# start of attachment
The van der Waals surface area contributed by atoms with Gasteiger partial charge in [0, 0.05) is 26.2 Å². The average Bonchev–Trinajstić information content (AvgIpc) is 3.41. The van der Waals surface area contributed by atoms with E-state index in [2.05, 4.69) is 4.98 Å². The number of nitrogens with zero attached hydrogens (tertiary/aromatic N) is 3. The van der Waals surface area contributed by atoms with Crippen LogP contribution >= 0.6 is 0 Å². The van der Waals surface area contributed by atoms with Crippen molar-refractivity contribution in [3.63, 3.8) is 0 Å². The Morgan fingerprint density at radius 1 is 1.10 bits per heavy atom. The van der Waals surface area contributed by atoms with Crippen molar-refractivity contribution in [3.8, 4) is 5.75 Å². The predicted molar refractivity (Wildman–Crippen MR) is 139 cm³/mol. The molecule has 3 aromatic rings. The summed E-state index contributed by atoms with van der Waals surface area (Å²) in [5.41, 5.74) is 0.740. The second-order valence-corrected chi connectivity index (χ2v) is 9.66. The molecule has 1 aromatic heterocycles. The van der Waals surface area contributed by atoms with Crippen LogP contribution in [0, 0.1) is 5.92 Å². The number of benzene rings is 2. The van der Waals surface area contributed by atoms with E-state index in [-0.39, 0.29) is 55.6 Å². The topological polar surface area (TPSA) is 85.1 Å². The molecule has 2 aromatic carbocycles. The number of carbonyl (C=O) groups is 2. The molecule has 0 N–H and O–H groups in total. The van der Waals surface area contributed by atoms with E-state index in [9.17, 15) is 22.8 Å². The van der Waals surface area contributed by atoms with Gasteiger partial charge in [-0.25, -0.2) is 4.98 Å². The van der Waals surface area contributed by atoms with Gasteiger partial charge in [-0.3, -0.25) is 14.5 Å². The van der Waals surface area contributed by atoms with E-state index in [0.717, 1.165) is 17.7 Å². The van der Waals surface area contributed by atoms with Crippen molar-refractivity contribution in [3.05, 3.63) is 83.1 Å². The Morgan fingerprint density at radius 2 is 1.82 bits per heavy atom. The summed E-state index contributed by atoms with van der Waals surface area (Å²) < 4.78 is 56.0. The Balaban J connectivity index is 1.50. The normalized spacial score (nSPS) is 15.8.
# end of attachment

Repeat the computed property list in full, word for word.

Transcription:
The van der Waals surface area contributed by atoms with Gasteiger partial charge in [0, 0.05) is 26.2 Å². The average Bonchev–Trinajstić information content (AvgIpc) is 3.41. The van der Waals surface area contributed by atoms with E-state index in [2.05, 4.69) is 4.98 Å². The number of nitrogens with zero attached hydrogens (tertiary/aromatic N) is 3. The van der Waals surface area contributed by atoms with Crippen LogP contribution >= 0.6 is 0 Å². The van der Waals surface area contributed by atoms with Crippen molar-refractivity contribution in [3.63, 3.8) is 0 Å². The Morgan fingerprint density at radius 1 is 1.10 bits per heavy atom. The van der Waals surface area contributed by atoms with Crippen molar-refractivity contribution in [3.8, 4) is 5.75 Å². The predicted molar refractivity (Wildman–Crippen MR) is 139 cm³/mol. The molecule has 3 aromatic rings. The summed E-state index contributed by atoms with van der Waals surface area (Å²) in [5.41, 5.74) is 0.740. The second-order valence-corrected chi connectivity index (χ2v) is 9.66. The molecule has 1 aromatic heterocycles. The van der Waals surface area contributed by atoms with Crippen LogP contribution in [0, 0.1) is 5.92 Å². The number of benzene rings is 2. The van der Waals surface area contributed by atoms with E-state index in [-0.39, 0.29) is 55.6 Å². The topological polar surface area (TPSA) is 85.1 Å². The molecule has 2 aromatic carbocycles. The number of carbonyl (C=O) groups is 2. The molecule has 0 N–H and O–H groups in total. The van der Waals surface area contributed by atoms with E-state index in [9.17, 15) is 22.8 Å². The van der Waals surface area contributed by atoms with Gasteiger partial charge in [-0.25, -0.2) is 4.98 Å². The van der Waals surface area contributed by atoms with Gasteiger partial charge in [-0.3, -0.25) is 14.5 Å². The van der Waals surface area contributed by atoms with E-state index in [0.717, 1.165) is 17.7 Å². The van der Waals surface area contributed by atoms with Crippen molar-refractivity contribution in [3.05, 3.63) is 83.1 Å². The Morgan fingerprint density at radius 2 is 1.82 bits per heavy atom. The summed E-state index contributed by atoms with van der Waals surface area (Å²) < 4.78 is 56.0. The Balaban J connectivity index is 1.50. The normalized spacial score (nSPS) is 15.8.